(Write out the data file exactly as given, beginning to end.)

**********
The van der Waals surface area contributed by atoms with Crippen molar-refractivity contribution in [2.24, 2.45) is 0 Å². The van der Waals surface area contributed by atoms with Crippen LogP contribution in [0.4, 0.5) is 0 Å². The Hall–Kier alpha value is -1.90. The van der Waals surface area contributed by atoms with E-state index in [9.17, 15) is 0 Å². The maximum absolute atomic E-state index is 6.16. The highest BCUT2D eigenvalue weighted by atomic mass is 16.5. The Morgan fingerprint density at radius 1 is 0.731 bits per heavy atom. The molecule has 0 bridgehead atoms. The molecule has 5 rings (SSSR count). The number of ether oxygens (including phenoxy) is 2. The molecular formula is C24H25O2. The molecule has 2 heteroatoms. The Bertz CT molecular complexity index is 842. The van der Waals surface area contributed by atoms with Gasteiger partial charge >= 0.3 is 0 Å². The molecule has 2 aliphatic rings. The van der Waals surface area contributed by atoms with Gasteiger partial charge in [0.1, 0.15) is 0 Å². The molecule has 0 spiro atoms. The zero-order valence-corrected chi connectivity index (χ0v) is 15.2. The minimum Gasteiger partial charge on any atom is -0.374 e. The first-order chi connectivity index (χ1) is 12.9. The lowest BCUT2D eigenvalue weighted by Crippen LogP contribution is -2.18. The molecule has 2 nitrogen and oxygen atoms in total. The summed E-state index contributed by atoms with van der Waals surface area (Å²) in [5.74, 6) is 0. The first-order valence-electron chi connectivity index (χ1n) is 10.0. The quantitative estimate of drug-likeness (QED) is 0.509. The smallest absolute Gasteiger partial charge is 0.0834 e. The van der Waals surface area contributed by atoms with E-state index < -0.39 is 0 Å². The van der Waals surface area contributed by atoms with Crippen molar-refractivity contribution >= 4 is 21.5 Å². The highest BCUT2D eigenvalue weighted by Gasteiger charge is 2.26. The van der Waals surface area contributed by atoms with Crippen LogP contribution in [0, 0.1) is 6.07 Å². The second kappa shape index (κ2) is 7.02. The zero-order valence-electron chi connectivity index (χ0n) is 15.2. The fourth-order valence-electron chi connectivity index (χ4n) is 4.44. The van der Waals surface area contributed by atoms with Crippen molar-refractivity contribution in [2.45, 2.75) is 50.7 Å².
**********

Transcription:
The van der Waals surface area contributed by atoms with Crippen molar-refractivity contribution in [2.24, 2.45) is 0 Å². The van der Waals surface area contributed by atoms with Crippen LogP contribution in [0.4, 0.5) is 0 Å². The Hall–Kier alpha value is -1.90. The van der Waals surface area contributed by atoms with E-state index in [9.17, 15) is 0 Å². The maximum absolute atomic E-state index is 6.16. The highest BCUT2D eigenvalue weighted by atomic mass is 16.5. The Morgan fingerprint density at radius 1 is 0.731 bits per heavy atom. The molecule has 0 bridgehead atoms. The molecule has 5 rings (SSSR count). The number of ether oxygens (including phenoxy) is 2. The molecular formula is C24H25O2. The molecule has 2 heteroatoms. The Bertz CT molecular complexity index is 842. The van der Waals surface area contributed by atoms with Gasteiger partial charge >= 0.3 is 0 Å². The molecule has 2 aliphatic rings. The van der Waals surface area contributed by atoms with Gasteiger partial charge in [0.1, 0.15) is 0 Å². The molecule has 0 spiro atoms. The zero-order valence-corrected chi connectivity index (χ0v) is 15.2. The minimum Gasteiger partial charge on any atom is -0.374 e. The first-order chi connectivity index (χ1) is 12.9. The lowest BCUT2D eigenvalue weighted by Crippen LogP contribution is -2.18. The molecule has 2 nitrogen and oxygen atoms in total. The summed E-state index contributed by atoms with van der Waals surface area (Å²) in [5.74, 6) is 0. The first-order valence-electron chi connectivity index (χ1n) is 10.0. The quantitative estimate of drug-likeness (QED) is 0.509. The smallest absolute Gasteiger partial charge is 0.0834 e. The van der Waals surface area contributed by atoms with E-state index < -0.39 is 0 Å². The van der Waals surface area contributed by atoms with Crippen molar-refractivity contribution >= 4 is 21.5 Å². The highest BCUT2D eigenvalue weighted by Gasteiger charge is 2.26. The van der Waals surface area contributed by atoms with Crippen LogP contribution in [0, 0.1) is 6.07 Å². The second kappa shape index (κ2) is 7.02. The zero-order valence-electron chi connectivity index (χ0n) is 15.2. The fourth-order valence-electron chi connectivity index (χ4n) is 4.44. The van der Waals surface area contributed by atoms with Crippen molar-refractivity contribution in [2.45, 2.75) is 50.7 Å².